Massive numbers of sick & elderly patients left on hospital trolleys, and chairs in some cases, for simply unacceptable lengths of time.

            The you have to break eggs to make an omelette argument that is made, while the wealthiest members of our nation are hardly made to flinch during the recovery comes across as smug & disgusting.
            These things take time we hear, & we inherited this mess.
            No you didn’t Enda & Joan, you inherited a mess. Not this one. You made this one.

          2. Twunt

            You are conflating things, economic growth is just that. How the money is spent is a different matter.

          3. Twunt

            Again you are conflating things, the .gov has money. We spent among the highest in the oecd on health, our teachers are the best paid. You are right to be angry, but direct it correctly.

            I pay a lot of tax, far more than I would pay if I lived in UK, USA, basically anywhere outside of Sweeden. The Dept of Health and Education are money furnaces and we should not give them more until they sort their collective sh1t out

          4. Nigel

            Actually I think throwing the iniquities of how the money is being spent/distributed back in the faces of anyone praising the economic recovery is entirely appropriate. The lag, if it is just a lag, in economic benefit reaching the people who suffered most under austerity while those who suffered least benefit immediately is no less obscene for being predictable and typical.

          5. Fergus the magic postman

            If you’ll permit me to conflate things further, my argument is not how the money is being spent. It is how it was collected.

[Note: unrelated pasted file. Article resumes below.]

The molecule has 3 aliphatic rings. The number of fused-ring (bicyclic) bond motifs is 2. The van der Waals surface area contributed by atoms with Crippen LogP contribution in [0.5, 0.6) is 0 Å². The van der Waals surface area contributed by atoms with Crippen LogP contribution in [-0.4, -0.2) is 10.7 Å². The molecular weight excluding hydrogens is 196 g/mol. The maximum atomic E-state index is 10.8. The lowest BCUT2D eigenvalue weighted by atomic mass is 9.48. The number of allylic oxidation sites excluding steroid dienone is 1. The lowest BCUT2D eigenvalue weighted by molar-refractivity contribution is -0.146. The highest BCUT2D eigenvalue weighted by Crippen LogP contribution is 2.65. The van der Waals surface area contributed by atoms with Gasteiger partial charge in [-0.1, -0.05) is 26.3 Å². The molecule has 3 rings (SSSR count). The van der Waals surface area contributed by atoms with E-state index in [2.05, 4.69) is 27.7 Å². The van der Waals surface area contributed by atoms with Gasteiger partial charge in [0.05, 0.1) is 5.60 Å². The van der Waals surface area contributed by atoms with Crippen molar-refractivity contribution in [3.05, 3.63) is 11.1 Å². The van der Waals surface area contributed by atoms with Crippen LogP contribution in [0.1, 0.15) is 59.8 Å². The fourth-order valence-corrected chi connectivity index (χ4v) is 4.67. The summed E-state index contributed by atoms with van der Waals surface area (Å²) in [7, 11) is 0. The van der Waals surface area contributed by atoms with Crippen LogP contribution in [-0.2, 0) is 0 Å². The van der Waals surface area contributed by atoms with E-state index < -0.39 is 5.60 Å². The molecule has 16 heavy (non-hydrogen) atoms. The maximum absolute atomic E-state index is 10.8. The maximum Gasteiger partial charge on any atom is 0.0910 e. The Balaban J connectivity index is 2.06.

Economic recovery? At what cost. As somebody said, never mind the bodies, look at the figures.
            I wouldn’t mind listening to all this talk of economic recovery if it was as a result of sacrifices being made by the people whose duty it was to make those sacrifices, the people who made killings during the boom, contributing to the bust. The ones who actually partied (we didn’t all party). Most of these people, greed aside, would not have felt much more than a pinch if they were properly held to account when it came to contributing towards recovery.
            Instead, and it’s a cliché, but the most vulnerable members of our society have had to give up the most, & relatively were made to suffer a hell of a lot more than they should have been. In most cases, this suffering continues, because most of these people aren’t noticing a recovery. Of course they are being promised by FG/ Labour, vote us back in & then you’ll see it, but most of us know, that’s horse droppings.

  5. Kirkbadaz

    expect “Ah sure its grand coalition” phrase being parsed or recycled and passed off as original material by likes of Shane Coleman, newstalk imn drones

  6. Zaccone

    SF the largest party amongst under 35s, wow. They’re not my cup of tea, but that’s impressive.

    If FG/LAB/FF aren’t careful they’ll succeed in alienating a whole generation of voters (if they haven’t already). If people get into the habit of voting SF in their 20s it won’t be a surprise if they keep voting that way as they age.

    Once the Gerry Adams generation (and all the dirt associated with it) retires from SF they could become a serious contender.

  7. Eoin

    I don’t think I’ve ever seen an unbiased, accurate poll taken in this country. I quizzed a pollster on my doorstep once and they told me that they are sent to specific neighborhoods and streets, and not others, in order to deliver a certain result. 28% FG support? That has to be a joke. There can’t be that many pig ignorant, blue shirt morons out there surely?

    1. ReproBertie

      Polls are easily loaded to get a desired result. I was once polled (ooh er missues etc) by phone. It was at the time of Bertie’s “I won it on the horses” fairytale and, without being asked if I would ever even consider voting FF at all, I was asked if Bertie’s financial shenanigans would make me less likely to vote for them. The take away for those arranging the poll would be that this particular voter was not concerned about the scandal.

      As the cliché goes, there’s only one poll that matters.